Varnish, one of the toughest of the finishes, is superior to the other traditional finishes. It enhances and gives warmth to the grain of the wood and is resistant to impact, heat, abrasion, water, and alcohol. It can be used as a topcoat over worn finishes. Varnish provides a clear finish, but it darkens the wood slightly. It is available in high-gloss, semigloss or satin, and matte or flat surface finishes. There are many types to choose from, but it's important to decide on one that will work well with your furniture wood.
Types of Varnish
The traditional varnish is based on natural resins and oils and is thinned with mineral spirits or turpentine. Spar varnish is a natural varnish formulated to stay tacky; it should never be used for furniture. Synthetic varnishes are based on synthetic resins and require special thinners.
The best of the synthetic varnishes is the polyurethane type; polyurethanes are clear, non-yellowing, and very tough. Other synthetic varnishes are the phenolics, used for exterior and some marine work, and the alkyds, often used in colored preparations. Phenolic and alkyd varnishes yellow with age and are not recommended for refinishing.
With any type of varnish, look for quick drying to minimize dust problems. Use spray varnish only where brushing is impractical, such as on wicker or rattan.
Water-base varnishes offer similar results without the cleanup hassle and toxicity. Most dry clear to the touch in 15 to 30 minutes. They don't crack, chip, or bubble, and they are water- and alcohol-resistant. Best of all, these varnishes do not yellow. However, when applied in several coats, the finish might begin to cloud, depending on the wood.
Natural varnish can be used with any stain or filler. The sealer for natural varnish is thinned shellac or a mixture of 1 part varnish and 1 part turpentine or mineral spirits. Do not mix brands or types of varnish. Polyurethane varnish is not compatible with all stains and fillers. Before buying, read the labels to make sure you're using compatible materials. Some polyurethanes can be thinned for use as a sealer; some do not require sealers. Some sanding sealers are compatible with polyurethanes.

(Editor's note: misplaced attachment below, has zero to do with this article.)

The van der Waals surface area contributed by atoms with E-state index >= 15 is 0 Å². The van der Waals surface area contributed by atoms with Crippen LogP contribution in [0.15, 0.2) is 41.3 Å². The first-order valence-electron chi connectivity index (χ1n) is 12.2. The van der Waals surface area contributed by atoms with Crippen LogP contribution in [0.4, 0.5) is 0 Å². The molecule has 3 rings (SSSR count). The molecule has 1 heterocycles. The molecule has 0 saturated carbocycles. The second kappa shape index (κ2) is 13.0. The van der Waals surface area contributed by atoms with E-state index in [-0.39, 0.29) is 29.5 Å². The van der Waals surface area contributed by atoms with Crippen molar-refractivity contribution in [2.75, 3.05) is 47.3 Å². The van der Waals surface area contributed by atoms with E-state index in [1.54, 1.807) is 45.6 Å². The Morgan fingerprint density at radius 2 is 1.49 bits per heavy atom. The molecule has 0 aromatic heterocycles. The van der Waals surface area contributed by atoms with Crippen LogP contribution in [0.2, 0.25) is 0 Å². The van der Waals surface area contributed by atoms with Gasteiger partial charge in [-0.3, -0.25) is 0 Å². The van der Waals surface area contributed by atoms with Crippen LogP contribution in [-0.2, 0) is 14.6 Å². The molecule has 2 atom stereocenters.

Water-base varnish can be used over stain and filler, provided you allow the undercoats to fully cure. This process can take up to a month. You can also apply a sealer coat of shellac between the two if you don't want to wait.
Be aware that varnish generally dries very slowly and can be difficult to apply, so it's important to know how to use this finish.
Varnish Application Techniques
Apply varnish with a new, clean, natural-bristle brush. Use only new varnish. Varnish that's been used several times may contain lumps of hardened varnish from around the sides and rim of the container. These lumps can really cause trouble. If you plan the job properly, you probably won't have enough varnish left to be wasteful. Leftover varnish can be used on parts that won't show or projects where the finish isn't critical.
Bare wood to be finished with varnish must be properly prepared, and sanded. (For guidelines on sanding, click here.) Finished wood to be top-coated must be cleaned and lightly sanded. Immediately before applying the varnish, clean each surface thoroughly with a tack cloth.
It's much easier to apply varnish to horizontal surfaces than vertical surfaces. Before you start to work, turn the piece of furniture so that its major surfaces are horizontal. If the piece has drawers, doors, shelving, and other removable parts, take them out or off and finish them horizontally. Work on only one surface at a time, and work on large surfaces last.
Apply varnish to the prepared wood with long, smooth, even strokes, laying the varnish along the grain in strips the width of the brush. Do not touch the brush to the rim of the varnish container; shake or tap off excess varnish inside the container or on a strike can. The varnish should flow onto the surface of the wood, with no drag. If the brush starts to pull or if you see small missed or thin spots, add about 1 ounce of thinner to the varnish.